It was not until 1824 that we have evidence of new life stirring when on June 27th a meeting was called with Ichabod Leonard as moderator and William A. Crocker as clerk in which it was voted that a committee be appointed "to enquire whether it be expedient to undertake the erection of a Church in Taunton for the use of the Episcopal Church and Society.. and to ascertain and report the number and names of those who are disposed to unite with the Society". The successful work and report of this committee consisted of Galen Hicks, Honorable Francis Baylies, Honorable James L. Hodges, John West, Esquire, David G.W. Cobb, Esquire and William A. Crocker and led eventually to the selling of the Glebe (August 6, 1828), purchasing a lot on High Street on which was built a new church costing $7,500 and calling the Rev. John West, the son of a prominent citizen, as rector. Bishop Griswold consecrated the church on June 19, 1829.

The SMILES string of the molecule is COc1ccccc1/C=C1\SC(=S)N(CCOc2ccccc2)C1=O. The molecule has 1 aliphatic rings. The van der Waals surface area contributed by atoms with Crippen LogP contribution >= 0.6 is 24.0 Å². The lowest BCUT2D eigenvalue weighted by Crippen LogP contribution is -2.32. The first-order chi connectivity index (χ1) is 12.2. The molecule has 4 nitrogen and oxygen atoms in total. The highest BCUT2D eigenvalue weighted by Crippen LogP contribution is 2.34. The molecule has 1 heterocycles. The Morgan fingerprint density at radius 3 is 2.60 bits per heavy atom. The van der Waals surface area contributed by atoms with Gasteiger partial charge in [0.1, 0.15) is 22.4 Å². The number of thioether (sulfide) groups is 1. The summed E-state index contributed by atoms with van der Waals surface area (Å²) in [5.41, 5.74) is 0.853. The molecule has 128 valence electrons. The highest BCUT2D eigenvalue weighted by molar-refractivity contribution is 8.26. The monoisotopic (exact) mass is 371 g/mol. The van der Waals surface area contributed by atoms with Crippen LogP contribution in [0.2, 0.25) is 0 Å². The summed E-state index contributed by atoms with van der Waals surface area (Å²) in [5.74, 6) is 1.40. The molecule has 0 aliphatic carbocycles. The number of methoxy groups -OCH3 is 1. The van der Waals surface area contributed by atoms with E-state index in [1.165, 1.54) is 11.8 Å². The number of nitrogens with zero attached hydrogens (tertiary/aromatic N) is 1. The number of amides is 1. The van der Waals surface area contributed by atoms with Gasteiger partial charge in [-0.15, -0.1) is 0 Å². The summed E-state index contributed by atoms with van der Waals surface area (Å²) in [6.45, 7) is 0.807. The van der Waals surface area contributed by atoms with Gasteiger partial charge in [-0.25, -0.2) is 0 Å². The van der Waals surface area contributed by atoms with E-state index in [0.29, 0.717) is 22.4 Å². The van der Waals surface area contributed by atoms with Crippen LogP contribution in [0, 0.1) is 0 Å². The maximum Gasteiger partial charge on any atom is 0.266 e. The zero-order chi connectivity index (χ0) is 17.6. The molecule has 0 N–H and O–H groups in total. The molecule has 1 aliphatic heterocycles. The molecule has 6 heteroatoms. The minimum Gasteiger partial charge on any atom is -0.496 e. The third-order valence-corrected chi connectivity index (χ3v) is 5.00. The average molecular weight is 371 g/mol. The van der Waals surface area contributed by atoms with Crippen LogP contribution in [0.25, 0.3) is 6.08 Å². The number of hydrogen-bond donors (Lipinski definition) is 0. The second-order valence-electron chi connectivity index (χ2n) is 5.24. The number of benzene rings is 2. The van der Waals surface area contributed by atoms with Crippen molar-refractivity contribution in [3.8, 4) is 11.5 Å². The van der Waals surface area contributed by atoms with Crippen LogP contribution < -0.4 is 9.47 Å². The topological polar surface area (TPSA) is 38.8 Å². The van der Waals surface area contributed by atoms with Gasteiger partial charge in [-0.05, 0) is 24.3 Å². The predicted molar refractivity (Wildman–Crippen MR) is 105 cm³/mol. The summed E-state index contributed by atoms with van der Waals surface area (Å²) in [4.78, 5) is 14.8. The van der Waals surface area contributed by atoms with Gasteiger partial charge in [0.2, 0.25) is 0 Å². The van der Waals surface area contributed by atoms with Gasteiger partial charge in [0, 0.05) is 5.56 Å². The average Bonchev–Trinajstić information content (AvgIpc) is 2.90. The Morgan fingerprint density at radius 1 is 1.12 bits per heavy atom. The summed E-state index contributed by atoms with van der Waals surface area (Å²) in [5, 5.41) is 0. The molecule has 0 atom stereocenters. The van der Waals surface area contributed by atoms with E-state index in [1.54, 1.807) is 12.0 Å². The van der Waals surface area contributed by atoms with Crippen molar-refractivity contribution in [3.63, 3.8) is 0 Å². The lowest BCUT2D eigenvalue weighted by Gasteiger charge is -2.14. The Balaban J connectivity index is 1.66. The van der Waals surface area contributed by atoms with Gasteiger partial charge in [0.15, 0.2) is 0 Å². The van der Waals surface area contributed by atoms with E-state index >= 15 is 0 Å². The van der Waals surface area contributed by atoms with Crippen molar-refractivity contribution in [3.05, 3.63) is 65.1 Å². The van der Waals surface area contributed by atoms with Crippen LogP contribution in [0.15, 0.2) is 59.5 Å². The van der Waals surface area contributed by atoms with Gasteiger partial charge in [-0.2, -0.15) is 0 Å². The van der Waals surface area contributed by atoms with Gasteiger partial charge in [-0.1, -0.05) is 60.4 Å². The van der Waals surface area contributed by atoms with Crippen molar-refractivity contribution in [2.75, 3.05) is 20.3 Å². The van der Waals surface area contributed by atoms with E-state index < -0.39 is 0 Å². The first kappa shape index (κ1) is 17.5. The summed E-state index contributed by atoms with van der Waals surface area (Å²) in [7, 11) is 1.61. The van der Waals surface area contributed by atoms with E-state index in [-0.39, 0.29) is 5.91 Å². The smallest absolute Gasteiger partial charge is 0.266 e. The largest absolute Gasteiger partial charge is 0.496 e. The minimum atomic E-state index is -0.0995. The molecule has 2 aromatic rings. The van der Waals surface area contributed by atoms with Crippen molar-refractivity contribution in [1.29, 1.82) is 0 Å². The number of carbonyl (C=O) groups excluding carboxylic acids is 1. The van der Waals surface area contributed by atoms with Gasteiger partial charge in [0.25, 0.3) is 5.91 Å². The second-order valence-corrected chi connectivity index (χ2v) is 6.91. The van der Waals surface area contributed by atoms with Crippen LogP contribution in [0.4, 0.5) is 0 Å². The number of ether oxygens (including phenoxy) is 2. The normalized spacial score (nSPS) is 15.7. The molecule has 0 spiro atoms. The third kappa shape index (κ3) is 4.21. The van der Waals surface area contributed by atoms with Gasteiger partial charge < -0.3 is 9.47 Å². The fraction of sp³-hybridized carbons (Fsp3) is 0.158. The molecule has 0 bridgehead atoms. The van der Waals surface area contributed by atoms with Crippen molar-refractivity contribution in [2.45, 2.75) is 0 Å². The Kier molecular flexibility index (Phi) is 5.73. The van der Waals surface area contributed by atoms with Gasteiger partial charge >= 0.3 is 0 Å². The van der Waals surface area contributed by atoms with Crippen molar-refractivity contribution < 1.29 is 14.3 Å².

The church, now located nearer to the center of town, grew rapidly, leading to the enlargement of the building and adding twenty pews by December, 1840 so that the vestry was able to report to the parish at the Annual Meeting in April, 1841, "our church has become fully established, that it has surmounted most of the obstacles which have heretofore checked its progress, that the prejudices so generously existing against it in this section are rapidly passing away, and that no contingency can happen with a continuance of God's blessing to inflict upon her any permanent or serious injury."
God did indeed continue to bless the parish for it had among its members from this time forward some of the leading citizens of the city who gave generously of their time and resources for the work of the church. To their number was added each year an increasing membership.
The middle of the 19th century was an era of great church expansion and building throughout New England; Taunton was no exception. The second church was moved across the street and the present stone structure was consecrated by Bishop Manton Eastburn on March 3, 1859, the cornerstone having been laid on June 15, 1857.